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The environmental effects of anti-sea lice pesticides on marine zooplankton


Sea lice pose a significant problem for salmon aquaculture in Canada and around the world. Controlling these parasites is essential to protecting the health of farmed fish, as well as preventing the transfer of sea lice to wild salmon stocks. One way to control these parasites is by treating salmon with chemotherapeutantsFootnote 1 in bath treatments after which the solution is released into the ocean. Although the products quickly disperse and dilute, Fisheries and Oceans Canada is interested in understanding if environmental conditions exist where concentrations of these products adversely affect non-target organisms. One concern is the potential toxicity of these products to planktonic organisms, particularly zooplankton species, which play a key role in marine food web dynamics, biogeochemical cycling, and fish recruitmentFootnote 2. Information about the lethal and sublethal impacts associated with short-term exposure under environmentally realistic concentrations is available for only a few zooplankton species that inhabit the coastal waters of Eastern Canada and the marine waters of Europe.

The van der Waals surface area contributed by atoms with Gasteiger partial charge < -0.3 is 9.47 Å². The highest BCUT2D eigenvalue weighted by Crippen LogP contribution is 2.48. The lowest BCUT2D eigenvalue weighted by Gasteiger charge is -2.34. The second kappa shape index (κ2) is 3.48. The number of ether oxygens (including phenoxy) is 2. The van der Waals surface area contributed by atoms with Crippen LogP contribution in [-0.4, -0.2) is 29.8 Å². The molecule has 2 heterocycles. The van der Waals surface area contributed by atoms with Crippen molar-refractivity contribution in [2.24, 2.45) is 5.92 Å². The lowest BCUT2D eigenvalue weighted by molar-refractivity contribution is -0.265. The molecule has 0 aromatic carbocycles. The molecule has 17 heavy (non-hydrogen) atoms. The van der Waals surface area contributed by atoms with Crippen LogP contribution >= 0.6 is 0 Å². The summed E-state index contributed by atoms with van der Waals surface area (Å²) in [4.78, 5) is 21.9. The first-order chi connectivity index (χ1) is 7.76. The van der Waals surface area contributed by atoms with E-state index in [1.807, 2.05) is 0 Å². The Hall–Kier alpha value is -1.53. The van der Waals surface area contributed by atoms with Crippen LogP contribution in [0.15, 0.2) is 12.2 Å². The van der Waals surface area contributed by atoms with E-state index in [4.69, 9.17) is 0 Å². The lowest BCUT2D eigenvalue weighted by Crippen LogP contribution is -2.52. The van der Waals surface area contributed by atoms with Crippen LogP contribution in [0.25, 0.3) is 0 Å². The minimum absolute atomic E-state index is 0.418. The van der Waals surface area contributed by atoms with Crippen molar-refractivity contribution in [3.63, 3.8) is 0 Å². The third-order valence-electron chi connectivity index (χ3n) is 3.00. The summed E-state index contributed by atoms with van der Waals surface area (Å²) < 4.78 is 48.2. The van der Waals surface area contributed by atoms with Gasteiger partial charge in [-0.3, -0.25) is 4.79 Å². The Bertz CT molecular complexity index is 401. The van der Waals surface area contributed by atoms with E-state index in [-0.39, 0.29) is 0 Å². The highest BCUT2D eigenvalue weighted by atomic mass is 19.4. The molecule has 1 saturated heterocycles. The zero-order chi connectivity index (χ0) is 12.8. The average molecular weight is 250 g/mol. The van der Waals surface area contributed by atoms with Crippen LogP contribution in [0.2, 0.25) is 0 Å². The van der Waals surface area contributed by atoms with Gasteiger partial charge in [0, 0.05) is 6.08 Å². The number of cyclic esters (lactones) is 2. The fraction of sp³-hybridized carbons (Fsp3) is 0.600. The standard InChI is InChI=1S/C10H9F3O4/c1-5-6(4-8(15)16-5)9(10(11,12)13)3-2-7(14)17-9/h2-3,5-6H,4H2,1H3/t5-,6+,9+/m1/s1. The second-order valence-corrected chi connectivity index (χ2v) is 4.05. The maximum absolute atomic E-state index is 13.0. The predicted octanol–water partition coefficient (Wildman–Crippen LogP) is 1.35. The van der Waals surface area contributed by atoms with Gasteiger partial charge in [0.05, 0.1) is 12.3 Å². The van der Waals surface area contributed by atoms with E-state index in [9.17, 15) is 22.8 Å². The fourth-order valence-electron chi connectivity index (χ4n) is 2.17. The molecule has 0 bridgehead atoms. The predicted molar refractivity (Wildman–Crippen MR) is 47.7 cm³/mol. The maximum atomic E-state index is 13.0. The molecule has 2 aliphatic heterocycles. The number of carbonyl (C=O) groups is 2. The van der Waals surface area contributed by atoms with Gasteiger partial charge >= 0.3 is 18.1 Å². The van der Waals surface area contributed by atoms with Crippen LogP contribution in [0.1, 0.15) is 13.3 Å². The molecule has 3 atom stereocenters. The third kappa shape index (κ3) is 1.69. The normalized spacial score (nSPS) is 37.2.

This research examines the impacts of two chemical therapeutants (Salmosan® and Paramove 50®) on zooplankton species that are likely to be sensitive to them. Building on previous studies, this research will examine the lethal and sublethal toxicity of these products to wild Pacific zooplankton species, including crustacean larvae, herring larvae, and copepods, under realistic exposure concentrations and time frames. Sublethal effects that will be explored include potential impacts on the growth, development, and reproduction of a marine copepod species. The data generated by this research is essential for accurately assessing the impacts of these products on non-target organisms, thereby informing the proper and safe use, and appropriate regulation of these aquaculture chemicals in Canada.

Program Name

National Contaminants Advisory Group (NCAG)


2017 – 2020


Pacific Coast: Strait of Georgia, Southern Shelf, Northern Shelf

Principal Investigator(s)

Dr. Chris Kennedy
Professor, Aquatic Toxicology, Department of Biological Sciences
Simon Fraser University

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